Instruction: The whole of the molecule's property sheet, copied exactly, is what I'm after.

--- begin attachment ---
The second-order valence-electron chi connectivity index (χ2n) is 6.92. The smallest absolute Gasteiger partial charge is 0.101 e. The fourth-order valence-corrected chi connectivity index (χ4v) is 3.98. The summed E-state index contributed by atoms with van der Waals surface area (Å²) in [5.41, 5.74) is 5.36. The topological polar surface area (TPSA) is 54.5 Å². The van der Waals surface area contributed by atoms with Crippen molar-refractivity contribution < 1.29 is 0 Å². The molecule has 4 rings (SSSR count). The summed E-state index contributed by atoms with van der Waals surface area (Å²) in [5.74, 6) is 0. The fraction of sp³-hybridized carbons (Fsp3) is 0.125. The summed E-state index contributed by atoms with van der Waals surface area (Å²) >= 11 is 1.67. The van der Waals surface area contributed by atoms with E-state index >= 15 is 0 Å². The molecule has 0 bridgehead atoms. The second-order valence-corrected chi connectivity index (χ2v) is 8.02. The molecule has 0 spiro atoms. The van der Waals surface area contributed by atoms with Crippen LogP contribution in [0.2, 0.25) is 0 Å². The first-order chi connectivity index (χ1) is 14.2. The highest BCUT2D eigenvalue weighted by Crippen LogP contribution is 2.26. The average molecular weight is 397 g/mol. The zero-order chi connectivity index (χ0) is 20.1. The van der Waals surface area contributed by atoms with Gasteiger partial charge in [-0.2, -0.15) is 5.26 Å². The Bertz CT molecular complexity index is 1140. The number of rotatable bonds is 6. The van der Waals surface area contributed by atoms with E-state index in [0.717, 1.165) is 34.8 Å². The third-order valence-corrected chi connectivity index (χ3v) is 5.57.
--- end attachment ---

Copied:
The second-order valence-electron chi connectivity index (χ2n) is 6.92. The smallest absolute Gasteiger partial charge is 0.101 e. The fourth-order valence-corrected chi connectivity index (χ4v) is 3.98. The summed E-state index contributed by atoms with van der Waals surface area (Å²) in [5.41, 5.74) is 5.36. The topological polar surface area (TPSA) is 54.5 Å². The van der Waals surface area contributed by atoms with Crippen molar-refractivity contribution < 1.29 is 0 Å². The molecule has 4 rings (SSSR count). The summed E-state index contributed by atoms with van der Waals surface area (Å²) in [5.74, 6) is 0. The fraction of sp³-hybridized carbons (Fsp3) is 0.125. The summed E-state index contributed by atoms with van der Waals surface area (Å²) >= 11 is 1.67. The van der Waals surface area contributed by atoms with E-state index >= 15 is 0 Å². The molecule has 0 bridgehead atoms. The second-order valence-corrected chi connectivity index (χ2v) is 8.02. The molecule has 0 spiro atoms. The van der Waals surface area contributed by atoms with Crippen LogP contribution in [0.2, 0.25) is 0 Å². The first-order chi connectivity index (χ1) is 14.2. The highest BCUT2D eigenvalue weighted by Crippen LogP contribution is 2.26. The average molecular weight is 397 g/mol. The zero-order chi connectivity index (χ0) is 20.1. The van der Waals surface area contributed by atoms with Gasteiger partial charge in [-0.2, -0.15) is 5.26 Å². The Bertz CT molecular complexity index is 1140. The number of rotatable bonds is 6. The van der Waals surface area contributed by atoms with E-state index in [0.717, 1.165) is 34.8 Å². The third-order valence-corrected chi connectivity index (χ3v) is 5.57.